In the matter of G. Srinivasa Chary v. The State of Telangana, [I.A. No. 1 of 2019 in W.P. No. 47675 of 2018 decided on August 7, 2020], the Telangana High Court held that, the creation of a cadre or sanctioning of posts for a cadre is a matter exclusively within the authority of the State and the Greater Hyderabad Municipal Corporation (“GHMC“), a statutory corporation, but if they did not choose to create a cadre or fill up the available vacancies in accordance with the applicable procedure/ rules, but chose to make appointments of persons creating contractual relationship, their action would be arbitrary. Further, the engagement of such persons through outsourcing agencies/ intermediates for more than 14 (fourteen) years after the decision in the Uma Devi case, without undertaking any exercise to identify regularly the vacancies in the above posts in the GHMC and fill them up as per the applicable rules by properly qualified personnel, and engaging person of “outsourcing” basis through intermediaries/ contractors, is a violation of the law laid down by the Supreme Court in the Uma Devi case and is violative of Articles 14, 16 and 21 of the Constitution of India.

13. Whether the principle ‘equal pay for equal work‘ applies to outsourced contract labourers?

In the matter of G. Srinivasa Chary v. The State of Telangana, [I.A. No. 1 of 2019 decided on August 7, 2020], the Telangana High Court held that, the principle ‘equal pay for equal work‘ laid down by the Supreme Court in the matter of State of Punjab v. Jagjit Singh, [(2017) 1 SCC 148] also applies to outsourced contract labourers.

14. In the event of delayed payment of retiral benefits/ pensionary benefits, whether interest is required to be paid by the employer?

In the matter of H. N. Sharma v. Government of NCT of Delhi, [W.P. (C) 1724/2017 decided on August 21, 2020], the Delhi High Court while relying on the Calcutta High Court’s decision in the matter of Padma Nath v. State of West Bengal, [2019 SCC Online Cal 2185], held that, when the employer causes delay in releasing of retiral benefits/ pensionary benefits, the employer is duty bound to pay interest on account of such delay.

15. In the event similarly placed employees are denied same benefits, whether it would amount to breach of Article 14 of the Constitution of India?

In the matter of H. N. Sharma v. Government of NCT of Delhi, [W.P. (C) 1724/2017 decided on August 21, 2020], the Delhi High Court by relying on the Supreme Court’s decision in the matter of State of Uttar Pradesh v. Arvind Kumar Srivastava, [(2015) 1 SCC 347], held that, denial of same benefits to identically/ similarly placed employees amounts to violation of Article 14 of the Constitution of India.

16. Whether an employee has a right to claim salary for a period in which the employee has worked and discharged duties in the absence of non-extension of an agreement?

In the matter of Mrs. Ruby Jadon v. State of Madhya Pradesh, [W.P. No. 27370/2019 decided on September 11, 2020], the Madhya Pradesh High Court, while relying on Supreme Court’s decision in the matter of People’s Union For Democratic Rights v. Union of India, [(1982) 3 SCC 235] and the Allahabad High Court’s decision in the matter of Rekha Singh v. Union of India, [(2018) 4 All LJ 145], held that, for the purpose of enforcing a right to claim remuneration for the work discharged in the absence of non-extension of an agreement, the employee need not establish the legality of his appointment or continuance in service but has to merely establish due discharge of his duties. Once the employee establishes the discharge of his duties as assigned by the employer, the burden shifts upon the employer to either deny the discharge of duties by the employee or to pay the due remuneration to the employee for the work done.

17. What is the scope of judicial review in transfer order of an employee?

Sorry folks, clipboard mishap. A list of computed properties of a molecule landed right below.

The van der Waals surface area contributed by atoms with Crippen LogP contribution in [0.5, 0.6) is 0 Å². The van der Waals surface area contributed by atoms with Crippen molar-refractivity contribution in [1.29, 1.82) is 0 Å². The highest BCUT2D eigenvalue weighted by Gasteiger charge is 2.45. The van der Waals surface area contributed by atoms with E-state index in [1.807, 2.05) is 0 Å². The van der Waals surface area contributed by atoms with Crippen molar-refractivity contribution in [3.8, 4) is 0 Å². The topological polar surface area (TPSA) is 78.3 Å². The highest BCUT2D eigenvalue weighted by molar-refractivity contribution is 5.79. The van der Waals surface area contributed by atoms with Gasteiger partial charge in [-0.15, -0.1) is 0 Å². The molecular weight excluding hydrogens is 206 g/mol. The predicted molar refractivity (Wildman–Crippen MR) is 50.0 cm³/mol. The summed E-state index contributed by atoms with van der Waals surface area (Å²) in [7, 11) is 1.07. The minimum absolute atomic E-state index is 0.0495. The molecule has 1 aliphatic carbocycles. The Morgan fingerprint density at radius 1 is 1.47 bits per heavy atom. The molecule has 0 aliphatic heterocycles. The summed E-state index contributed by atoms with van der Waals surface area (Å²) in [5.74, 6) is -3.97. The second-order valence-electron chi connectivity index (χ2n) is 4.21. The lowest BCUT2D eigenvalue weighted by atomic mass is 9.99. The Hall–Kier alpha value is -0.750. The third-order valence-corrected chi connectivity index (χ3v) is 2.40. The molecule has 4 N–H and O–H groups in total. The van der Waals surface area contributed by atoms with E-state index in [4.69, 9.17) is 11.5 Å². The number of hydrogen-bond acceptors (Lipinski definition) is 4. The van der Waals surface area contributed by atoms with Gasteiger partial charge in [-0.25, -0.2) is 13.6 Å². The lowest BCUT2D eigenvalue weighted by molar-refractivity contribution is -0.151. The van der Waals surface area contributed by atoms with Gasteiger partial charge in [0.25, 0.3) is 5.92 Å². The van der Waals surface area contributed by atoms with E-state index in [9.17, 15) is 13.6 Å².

In the matter of Sunita Kumari v. State of Himachal Pradesh, [CWP No. 4074 of 2019 decided on September 10, 2020], a Division Bench of the Himachal Pradesh High Court, by relying on the decision of its Co-ordinate Bench in the case of Puran Chand v. State of Himachal Pradesh, [CWP No. 2225 of 2020 decided on July 14, 2020], held that, there is only a limited scope of judicial review by courts/ tribunals against a transfer order, i.e., the courts can intervene only when the transfer order is found to be in contravention of the statutory rules or is malafide.

18. What is the difference between work-charged establishment and regular establishment?

In the matter of State of Gujarat v. Ranchhodbhai Shamjibhai Nakum, [R/Letters Patent Appeal No. 47 of 2018 decided on September 11, 2020], the Gujarat High Court while relying on the Supreme Court’s decision in the matter of State of Rajasthan v. Kunji Raman, [AIR 1997 SC 693], held that, a work-charged establishment means, an establishment in which the expenses, including the wages and allowances of the staff, fare are chargeable to ‘works’. The court further held that, the work−charged employees are engaged on a temporary basis and their appointments are made for the execution of a specified work and from the very nature of their employment, their services automatically come to an end on the completion of the works for the sole purpose of which they are employed.

The court also enumerated that a work-charged establishment differs from a regular establishment because of the fact that a regular establishment is permanent in nature.

The court also highlighted the fact that, so far as employees engaged on work−charged establishments are concerned, not only their recruitment and service conditions but the nature of work and duties to be performed by them, are not the same as those of the employees of the regular establishment and therefore, a regular establishment and a work−charged establishment are two separate types of establishments and the persons employed on those establishments thus, form two separate and distinct classes.

D) Case Laws under Shops and Establishments Act

1. Whether the jurisdiction of the concerned authority to entertain the validity of an order of termination is ousted in the event the establishment concerned was exempted from the provisions of the Andhra Pradesh Shops and Establishments Act, 1988 (Telangana Shops and Establishments Act, 1988) (“S&E Act”) on the date of order of termination but not on the date of filing of appeal?

In the matter of Cognizant Technology Solutions India Private Limited v. the Appellate Authority of the A.P. Shops and Establishments Act, 1988, [W.P. No. 17453 of 2017 decided on May 4, 2020], the Telangana High Court has held that, for the concerned authority to determine its jurisdiction to entertain the validity of termination of an employee, the concerned authority needs to see whether the establishment concerned was exempted from the provisions of the S&E Act on the date of order of termination and not on the date of filing of appeal.